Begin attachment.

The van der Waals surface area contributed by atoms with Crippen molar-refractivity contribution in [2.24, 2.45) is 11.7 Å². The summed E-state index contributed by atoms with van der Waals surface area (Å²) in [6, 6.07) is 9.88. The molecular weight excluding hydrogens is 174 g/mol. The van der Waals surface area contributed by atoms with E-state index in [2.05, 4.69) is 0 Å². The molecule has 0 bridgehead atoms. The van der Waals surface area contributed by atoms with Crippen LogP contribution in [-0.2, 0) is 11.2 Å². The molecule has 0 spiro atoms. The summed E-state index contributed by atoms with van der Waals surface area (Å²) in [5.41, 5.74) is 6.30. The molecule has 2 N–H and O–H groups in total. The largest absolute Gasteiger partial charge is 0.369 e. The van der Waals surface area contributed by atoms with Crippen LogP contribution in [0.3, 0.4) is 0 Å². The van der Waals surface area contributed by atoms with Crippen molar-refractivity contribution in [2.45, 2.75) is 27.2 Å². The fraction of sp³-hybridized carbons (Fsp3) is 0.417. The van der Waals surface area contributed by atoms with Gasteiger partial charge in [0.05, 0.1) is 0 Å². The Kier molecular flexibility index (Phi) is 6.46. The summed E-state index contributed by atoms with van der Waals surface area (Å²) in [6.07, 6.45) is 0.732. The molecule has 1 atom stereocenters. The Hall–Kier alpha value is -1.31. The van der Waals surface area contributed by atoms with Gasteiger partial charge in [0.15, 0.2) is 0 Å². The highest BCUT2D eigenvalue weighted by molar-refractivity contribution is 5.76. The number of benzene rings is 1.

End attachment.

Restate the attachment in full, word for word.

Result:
The van der Waals surface area contributed by atoms with Crippen molar-refractivity contribution in [2.24, 2.45) is 11.7 Å². The summed E-state index contributed by atoms with van der Waals surface area (Å²) in [6, 6.07) is 9.88. The molecular weight excluding hydrogens is 174 g/mol. The van der Waals surface area contributed by atoms with E-state index in [2.05, 4.69) is 0 Å². The molecule has 0 bridgehead atoms. The van der Waals surface area contributed by atoms with Crippen LogP contribution in [-0.2, 0) is 11.2 Å². The molecule has 0 spiro atoms. The summed E-state index contributed by atoms with van der Waals surface area (Å²) in [5.41, 5.74) is 6.30. The molecule has 2 N–H and O–H groups in total. The largest absolute Gasteiger partial charge is 0.369 e. The van der Waals surface area contributed by atoms with Crippen LogP contribution in [0.3, 0.4) is 0 Å². The van der Waals surface area contributed by atoms with Crippen molar-refractivity contribution in [2.45, 2.75) is 27.2 Å². The fraction of sp³-hybridized carbons (Fsp3) is 0.417. The van der Waals surface area contributed by atoms with Gasteiger partial charge in [0.05, 0.1) is 0 Å². The Kier molecular flexibility index (Phi) is 6.46. The summed E-state index contributed by atoms with van der Waals surface area (Å²) in [6.07, 6.45) is 0.732. The molecule has 1 atom stereocenters. The Hall–Kier alpha value is -1.31. The van der Waals surface area contributed by atoms with Gasteiger partial charge in [0.15, 0.2) is 0 Å². The highest BCUT2D eigenvalue weighted by molar-refractivity contribution is 5.76. The number of benzene rings is 1.